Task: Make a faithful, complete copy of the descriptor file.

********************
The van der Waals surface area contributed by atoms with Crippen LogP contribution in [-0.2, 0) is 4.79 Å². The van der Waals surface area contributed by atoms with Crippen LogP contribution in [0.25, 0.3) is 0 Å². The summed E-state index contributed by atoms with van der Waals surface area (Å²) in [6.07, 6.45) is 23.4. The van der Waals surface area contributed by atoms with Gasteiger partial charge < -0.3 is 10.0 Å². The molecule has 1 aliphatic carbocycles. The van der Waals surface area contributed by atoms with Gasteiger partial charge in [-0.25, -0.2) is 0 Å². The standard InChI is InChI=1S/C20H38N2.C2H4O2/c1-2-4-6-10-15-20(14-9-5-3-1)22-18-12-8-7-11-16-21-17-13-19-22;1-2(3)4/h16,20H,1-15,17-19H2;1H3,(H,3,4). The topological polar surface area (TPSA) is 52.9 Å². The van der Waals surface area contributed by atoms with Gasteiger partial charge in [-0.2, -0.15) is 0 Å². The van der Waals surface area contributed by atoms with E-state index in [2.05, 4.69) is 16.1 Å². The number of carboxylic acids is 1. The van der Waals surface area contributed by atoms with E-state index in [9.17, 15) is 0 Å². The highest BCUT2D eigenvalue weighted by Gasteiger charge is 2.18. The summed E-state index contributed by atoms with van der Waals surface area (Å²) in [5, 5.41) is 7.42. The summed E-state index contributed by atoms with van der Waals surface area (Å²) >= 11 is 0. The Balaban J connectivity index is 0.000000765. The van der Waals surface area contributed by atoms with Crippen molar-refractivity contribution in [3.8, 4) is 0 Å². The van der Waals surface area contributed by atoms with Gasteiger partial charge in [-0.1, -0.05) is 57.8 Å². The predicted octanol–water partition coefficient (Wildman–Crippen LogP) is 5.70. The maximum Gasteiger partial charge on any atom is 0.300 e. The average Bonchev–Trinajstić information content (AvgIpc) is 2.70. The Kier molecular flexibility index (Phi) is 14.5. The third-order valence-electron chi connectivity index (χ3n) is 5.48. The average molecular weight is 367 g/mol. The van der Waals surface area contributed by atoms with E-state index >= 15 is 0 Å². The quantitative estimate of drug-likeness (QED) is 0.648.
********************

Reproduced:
The van der Waals surface area contributed by atoms with Crippen LogP contribution in [-0.2, 0) is 4.79 Å². The van der Waals surface area contributed by atoms with Crippen LogP contribution in [0.25, 0.3) is 0 Å². The summed E-state index contributed by atoms with van der Waals surface area (Å²) in [6.07, 6.45) is 23.4. The van der Waals surface area contributed by atoms with Gasteiger partial charge < -0.3 is 10.0 Å². The molecule has 1 aliphatic carbocycles. The van der Waals surface area contributed by atoms with Gasteiger partial charge in [-0.25, -0.2) is 0 Å². The standard InChI is InChI=1S/C20H38N2.C2H4O2/c1-2-4-6-10-15-20(14-9-5-3-1)22-18-12-8-7-11-16-21-17-13-19-22;1-2(3)4/h16,20H,1-15,17-19H2;1H3,(H,3,4). The topological polar surface area (TPSA) is 52.9 Å². The van der Waals surface area contributed by atoms with Gasteiger partial charge in [-0.2, -0.15) is 0 Å². The van der Waals surface area contributed by atoms with E-state index in [2.05, 4.69) is 16.1 Å². The number of carboxylic acids is 1. The van der Waals surface area contributed by atoms with E-state index in [9.17, 15) is 0 Å². The highest BCUT2D eigenvalue weighted by Gasteiger charge is 2.18. The summed E-state index contributed by atoms with van der Waals surface area (Å²) in [5, 5.41) is 7.42. The summed E-state index contributed by atoms with van der Waals surface area (Å²) >= 11 is 0. The Balaban J connectivity index is 0.000000765. The van der Waals surface area contributed by atoms with Crippen molar-refractivity contribution in [3.8, 4) is 0 Å². The van der Waals surface area contributed by atoms with Gasteiger partial charge in [-0.1, -0.05) is 57.8 Å². The predicted octanol–water partition coefficient (Wildman–Crippen LogP) is 5.70. The maximum Gasteiger partial charge on any atom is 0.300 e. The average Bonchev–Trinajstić information content (AvgIpc) is 2.70. The Kier molecular flexibility index (Phi) is 14.5. The third-order valence-electron chi connectivity index (χ3n) is 5.48. The average molecular weight is 367 g/mol. The van der Waals surface area contributed by atoms with E-state index >= 15 is 0 Å². The quantitative estimate of drug-likeness (QED) is 0.648.